Stéphane Braunschweig’s production of Janáček’s Jenůfa, recorded at Madrid’s Teatro Real, is austere and effective. The sets are almost empty. Mill sails appear from a slot in the floor to suggest the family mill, there’s a cot for the baby in Act 2 and some church benches in Act 3. That’s it. The rest of the “setting” is carried by a very effective lighting plot. I don’t think there are any big ideas here but it’s an effective, straightforward way of telling the story. Braunschweig also makes effective use of the chorus, especially in Act 1.
The singing is consistently good. Amanda Roocroft, in the title role, is a good actress and sings with a fine combination of power and creamy lyricism. The Kostelnička, Deborah Polaski, is quite restrained but still fiercely powerful. Here she is as much victim as tormentor. It’s an interpretation that not everyone will buy, I guess, but I found it quite effective. Miroslav Dvorský is a lyrical and affecting Laca. Nikolai Schukoff swaggers effectively enough through the role of the caddish Števa. Ivor Bolton conducts and brings clarity and lushness to thuis truly wonderful score, supported by fine playing from the Madrid orchestra.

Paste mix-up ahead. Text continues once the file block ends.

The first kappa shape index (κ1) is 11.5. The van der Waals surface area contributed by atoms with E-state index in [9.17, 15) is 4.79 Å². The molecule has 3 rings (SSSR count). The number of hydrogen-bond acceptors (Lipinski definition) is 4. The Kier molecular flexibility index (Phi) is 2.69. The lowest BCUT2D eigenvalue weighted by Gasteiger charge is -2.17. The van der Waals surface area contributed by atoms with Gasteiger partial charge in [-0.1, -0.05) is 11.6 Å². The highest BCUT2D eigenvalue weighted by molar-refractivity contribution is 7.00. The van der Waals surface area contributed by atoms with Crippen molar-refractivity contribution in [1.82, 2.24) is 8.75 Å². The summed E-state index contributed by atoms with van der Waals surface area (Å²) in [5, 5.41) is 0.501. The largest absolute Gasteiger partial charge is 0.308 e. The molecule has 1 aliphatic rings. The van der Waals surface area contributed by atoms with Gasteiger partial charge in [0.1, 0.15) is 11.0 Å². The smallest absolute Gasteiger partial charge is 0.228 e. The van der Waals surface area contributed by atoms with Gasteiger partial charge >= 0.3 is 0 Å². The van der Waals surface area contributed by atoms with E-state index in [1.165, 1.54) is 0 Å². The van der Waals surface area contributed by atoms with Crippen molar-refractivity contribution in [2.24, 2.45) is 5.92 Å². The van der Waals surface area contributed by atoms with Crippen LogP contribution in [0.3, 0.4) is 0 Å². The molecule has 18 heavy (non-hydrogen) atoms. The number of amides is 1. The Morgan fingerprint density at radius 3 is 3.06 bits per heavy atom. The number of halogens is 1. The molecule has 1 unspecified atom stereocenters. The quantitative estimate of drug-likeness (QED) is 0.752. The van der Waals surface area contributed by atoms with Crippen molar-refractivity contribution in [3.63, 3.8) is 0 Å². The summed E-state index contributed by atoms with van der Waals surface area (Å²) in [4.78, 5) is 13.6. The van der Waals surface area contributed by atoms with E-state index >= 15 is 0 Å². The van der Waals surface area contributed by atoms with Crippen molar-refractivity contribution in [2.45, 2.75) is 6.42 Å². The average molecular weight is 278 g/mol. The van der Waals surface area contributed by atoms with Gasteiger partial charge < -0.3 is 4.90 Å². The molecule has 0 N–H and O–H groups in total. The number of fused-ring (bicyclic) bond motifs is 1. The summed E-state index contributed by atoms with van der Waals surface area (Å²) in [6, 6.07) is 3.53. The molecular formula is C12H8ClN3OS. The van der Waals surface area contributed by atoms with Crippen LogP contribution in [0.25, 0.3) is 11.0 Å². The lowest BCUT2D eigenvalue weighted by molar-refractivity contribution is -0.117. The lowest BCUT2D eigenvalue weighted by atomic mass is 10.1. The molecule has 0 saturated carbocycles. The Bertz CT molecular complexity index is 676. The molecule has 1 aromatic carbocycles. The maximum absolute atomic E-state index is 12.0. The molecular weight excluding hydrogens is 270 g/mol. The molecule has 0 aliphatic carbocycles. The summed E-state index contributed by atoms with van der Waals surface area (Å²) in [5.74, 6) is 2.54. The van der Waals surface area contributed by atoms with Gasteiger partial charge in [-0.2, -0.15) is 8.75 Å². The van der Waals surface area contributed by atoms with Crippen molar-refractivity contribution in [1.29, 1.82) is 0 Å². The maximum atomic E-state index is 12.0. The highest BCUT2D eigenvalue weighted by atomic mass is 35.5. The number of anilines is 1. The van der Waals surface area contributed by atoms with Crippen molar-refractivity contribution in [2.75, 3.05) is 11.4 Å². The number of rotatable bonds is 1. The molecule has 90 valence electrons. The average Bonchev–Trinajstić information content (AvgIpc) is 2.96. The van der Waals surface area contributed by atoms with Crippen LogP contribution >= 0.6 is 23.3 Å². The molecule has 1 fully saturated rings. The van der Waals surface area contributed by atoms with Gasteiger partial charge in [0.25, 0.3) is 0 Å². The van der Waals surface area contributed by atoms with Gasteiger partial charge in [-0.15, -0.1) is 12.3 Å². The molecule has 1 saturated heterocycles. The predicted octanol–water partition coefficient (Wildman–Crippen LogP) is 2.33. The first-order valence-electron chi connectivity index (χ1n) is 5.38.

Video direction is by Angel Luis Ramirez and it’s good. One gets a good sense of the picture that Braunschweig is painting (it is painterly) and there are no gimmicks. The excellent HD picture and clear surround sound (on Blu-ray) help. Extras are limited to a synopsis and cast gallery while the booklet too, has just a synopsis. Subtitle options are English, French, German and Spanish.
This is a very satisfying recording of a very beautiful and engaging opera. There’s not a lot of competition but collectors wanting a fiercer Kostelnička might want to consider the Barcelona recording (Eva Marton) or the older Glyndebourne version with the legendary Anja Silja.